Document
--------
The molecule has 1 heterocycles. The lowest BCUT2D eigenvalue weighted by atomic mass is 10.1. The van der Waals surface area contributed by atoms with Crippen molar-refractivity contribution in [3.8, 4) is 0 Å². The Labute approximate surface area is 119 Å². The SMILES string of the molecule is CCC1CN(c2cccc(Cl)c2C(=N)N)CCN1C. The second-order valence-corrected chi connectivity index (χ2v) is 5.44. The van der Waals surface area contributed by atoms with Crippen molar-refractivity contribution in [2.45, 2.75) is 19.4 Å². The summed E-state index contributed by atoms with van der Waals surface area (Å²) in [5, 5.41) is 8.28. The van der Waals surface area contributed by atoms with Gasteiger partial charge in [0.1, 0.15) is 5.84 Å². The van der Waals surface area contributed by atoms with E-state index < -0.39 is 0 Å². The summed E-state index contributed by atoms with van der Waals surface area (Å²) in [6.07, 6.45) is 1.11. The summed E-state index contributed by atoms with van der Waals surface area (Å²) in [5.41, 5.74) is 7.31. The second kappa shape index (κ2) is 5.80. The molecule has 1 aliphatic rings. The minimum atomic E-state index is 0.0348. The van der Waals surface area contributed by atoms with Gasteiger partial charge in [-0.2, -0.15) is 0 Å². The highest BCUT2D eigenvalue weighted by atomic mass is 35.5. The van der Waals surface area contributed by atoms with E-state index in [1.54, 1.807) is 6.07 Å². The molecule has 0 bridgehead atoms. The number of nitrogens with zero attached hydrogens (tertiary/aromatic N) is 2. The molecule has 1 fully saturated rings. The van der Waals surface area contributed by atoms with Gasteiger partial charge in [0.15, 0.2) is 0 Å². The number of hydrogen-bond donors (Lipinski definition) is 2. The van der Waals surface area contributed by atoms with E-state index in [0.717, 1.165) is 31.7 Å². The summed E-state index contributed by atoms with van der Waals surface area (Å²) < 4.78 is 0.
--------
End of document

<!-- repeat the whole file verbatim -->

The molecule has 1 heterocycles. The lowest BCUT2D eigenvalue weighted by atomic mass is 10.1. The van der Waals surface area contributed by atoms with Crippen molar-refractivity contribution in [3.8, 4) is 0 Å². The Labute approximate surface area is 119 Å². The SMILES string of the molecule is CCC1CN(c2cccc(Cl)c2C(=N)N)CCN1C. The second-order valence-corrected chi connectivity index (χ2v) is 5.44. The van der Waals surface area contributed by atoms with Crippen molar-refractivity contribution in [2.45, 2.75) is 19.4 Å². The summed E-state index contributed by atoms with van der Waals surface area (Å²) in [5, 5.41) is 8.28. The van der Waals surface area contributed by atoms with Gasteiger partial charge in [0.1, 0.15) is 5.84 Å². The van der Waals surface area contributed by atoms with E-state index < -0.39 is 0 Å². The summed E-state index contributed by atoms with van der Waals surface area (Å²) in [6.07, 6.45) is 1.11. The summed E-state index contributed by atoms with van der Waals surface area (Å²) in [5.41, 5.74) is 7.31. The second kappa shape index (κ2) is 5.80. The molecule has 1 aliphatic rings. The minimum atomic E-state index is 0.0348. The van der Waals surface area contributed by atoms with Gasteiger partial charge in [-0.2, -0.15) is 0 Å². The highest BCUT2D eigenvalue weighted by atomic mass is 35.5. The van der Waals surface area contributed by atoms with E-state index in [1.54, 1.807) is 6.07 Å². The molecule has 0 bridgehead atoms. The number of nitrogens with zero attached hydrogens (tertiary/aromatic N) is 2. The molecule has 1 fully saturated rings. The van der Waals surface area contributed by atoms with Gasteiger partial charge in [0.15, 0.2) is 0 Å². The number of hydrogen-bond donors (Lipinski definition) is 2. The van der Waals surface area contributed by atoms with E-state index in [0.717, 1.165) is 31.7 Å². The summed E-state index contributed by atoms with van der Waals surface area (Å²) < 4.78 is 0.